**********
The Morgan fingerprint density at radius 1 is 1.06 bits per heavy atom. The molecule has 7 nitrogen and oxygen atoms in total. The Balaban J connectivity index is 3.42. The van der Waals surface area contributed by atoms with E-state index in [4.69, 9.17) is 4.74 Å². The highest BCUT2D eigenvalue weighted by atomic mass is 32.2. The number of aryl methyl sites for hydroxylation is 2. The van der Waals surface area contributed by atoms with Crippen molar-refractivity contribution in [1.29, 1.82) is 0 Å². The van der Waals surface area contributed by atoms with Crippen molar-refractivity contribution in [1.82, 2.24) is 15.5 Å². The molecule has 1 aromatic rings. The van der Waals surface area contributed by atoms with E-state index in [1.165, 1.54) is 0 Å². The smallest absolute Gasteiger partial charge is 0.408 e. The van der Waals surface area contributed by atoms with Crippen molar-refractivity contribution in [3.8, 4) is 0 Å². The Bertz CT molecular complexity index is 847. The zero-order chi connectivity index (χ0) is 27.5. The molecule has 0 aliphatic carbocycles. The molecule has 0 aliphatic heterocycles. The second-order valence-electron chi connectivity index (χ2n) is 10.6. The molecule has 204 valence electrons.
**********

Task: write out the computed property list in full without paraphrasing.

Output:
The Morgan fingerprint density at radius 1 is 1.06 bits per heavy atom. The molecule has 7 nitrogen and oxygen atoms in total. The Balaban J connectivity index is 3.42. The van der Waals surface area contributed by atoms with E-state index in [4.69, 9.17) is 4.74 Å². The highest BCUT2D eigenvalue weighted by atomic mass is 32.2. The number of aryl methyl sites for hydroxylation is 2. The van der Waals surface area contributed by atoms with Crippen molar-refractivity contribution in [1.29, 1.82) is 0 Å². The van der Waals surface area contributed by atoms with Crippen molar-refractivity contribution in [1.82, 2.24) is 15.5 Å². The molecule has 1 aromatic rings. The van der Waals surface area contributed by atoms with E-state index in [1.165, 1.54) is 0 Å². The smallest absolute Gasteiger partial charge is 0.408 e. The van der Waals surface area contributed by atoms with Crippen molar-refractivity contribution in [3.8, 4) is 0 Å². The Bertz CT molecular complexity index is 847. The zero-order chi connectivity index (χ0) is 27.5. The molecule has 0 aliphatic carbocycles. The molecule has 0 aliphatic heterocycles. The second-order valence-electron chi connectivity index (χ2n) is 10.6. The molecule has 204 valence electrons.